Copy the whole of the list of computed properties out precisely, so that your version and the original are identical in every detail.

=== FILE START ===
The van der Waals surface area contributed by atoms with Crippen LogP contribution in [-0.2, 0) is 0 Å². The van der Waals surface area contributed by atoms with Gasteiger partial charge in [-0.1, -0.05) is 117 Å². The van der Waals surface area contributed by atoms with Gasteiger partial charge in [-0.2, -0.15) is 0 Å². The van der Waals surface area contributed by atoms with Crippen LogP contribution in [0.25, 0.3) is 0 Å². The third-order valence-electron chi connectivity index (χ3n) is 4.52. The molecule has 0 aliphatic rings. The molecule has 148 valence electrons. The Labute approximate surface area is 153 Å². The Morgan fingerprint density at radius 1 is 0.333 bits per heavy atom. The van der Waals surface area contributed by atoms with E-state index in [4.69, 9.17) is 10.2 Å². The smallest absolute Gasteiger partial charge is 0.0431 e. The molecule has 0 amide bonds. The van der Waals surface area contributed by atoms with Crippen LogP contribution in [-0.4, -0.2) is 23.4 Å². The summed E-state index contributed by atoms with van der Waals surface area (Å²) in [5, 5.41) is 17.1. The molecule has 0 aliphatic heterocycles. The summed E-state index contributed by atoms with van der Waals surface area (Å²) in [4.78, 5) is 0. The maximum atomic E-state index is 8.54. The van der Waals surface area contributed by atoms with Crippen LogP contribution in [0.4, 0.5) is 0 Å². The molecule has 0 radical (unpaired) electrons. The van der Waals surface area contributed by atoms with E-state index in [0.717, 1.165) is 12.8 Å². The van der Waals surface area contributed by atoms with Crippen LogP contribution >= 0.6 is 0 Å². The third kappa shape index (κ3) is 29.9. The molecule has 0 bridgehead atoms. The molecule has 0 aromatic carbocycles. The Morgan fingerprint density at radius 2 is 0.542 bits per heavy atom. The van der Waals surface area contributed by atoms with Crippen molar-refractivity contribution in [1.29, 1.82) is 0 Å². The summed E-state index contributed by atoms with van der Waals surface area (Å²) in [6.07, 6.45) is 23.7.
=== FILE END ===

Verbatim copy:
The van der Waals surface area contributed by atoms with Crippen LogP contribution in [-0.2, 0) is 0 Å². The van der Waals surface area contributed by atoms with Gasteiger partial charge in [-0.1, -0.05) is 117 Å². The van der Waals surface area contributed by atoms with Gasteiger partial charge in [-0.2, -0.15) is 0 Å². The van der Waals surface area contributed by atoms with Crippen LogP contribution in [0.25, 0.3) is 0 Å². The third-order valence-electron chi connectivity index (χ3n) is 4.52. The molecule has 0 aliphatic rings. The molecule has 148 valence electrons. The Labute approximate surface area is 153 Å². The Morgan fingerprint density at radius 1 is 0.333 bits per heavy atom. The van der Waals surface area contributed by atoms with E-state index in [4.69, 9.17) is 10.2 Å². The smallest absolute Gasteiger partial charge is 0.0431 e. The molecule has 0 amide bonds. The van der Waals surface area contributed by atoms with Crippen LogP contribution in [-0.4, -0.2) is 23.4 Å². The summed E-state index contributed by atoms with van der Waals surface area (Å²) in [5, 5.41) is 17.1. The molecule has 0 aliphatic heterocycles. The summed E-state index contributed by atoms with van der Waals surface area (Å²) in [4.78, 5) is 0. The maximum atomic E-state index is 8.54. The van der Waals surface area contributed by atoms with Crippen LogP contribution in [0.4, 0.5) is 0 Å². The molecule has 0 radical (unpaired) electrons. The van der Waals surface area contributed by atoms with E-state index in [0.717, 1.165) is 12.8 Å². The van der Waals surface area contributed by atoms with Crippen LogP contribution >= 0.6 is 0 Å². The third kappa shape index (κ3) is 29.9. The molecule has 0 bridgehead atoms. The molecule has 0 aromatic carbocycles. The Morgan fingerprint density at radius 2 is 0.542 bits per heavy atom. The van der Waals surface area contributed by atoms with Crippen molar-refractivity contribution in [1.29, 1.82) is 0 Å². The summed E-state index contributed by atoms with van der Waals surface area (Å²) in [6.07, 6.45) is 23.7.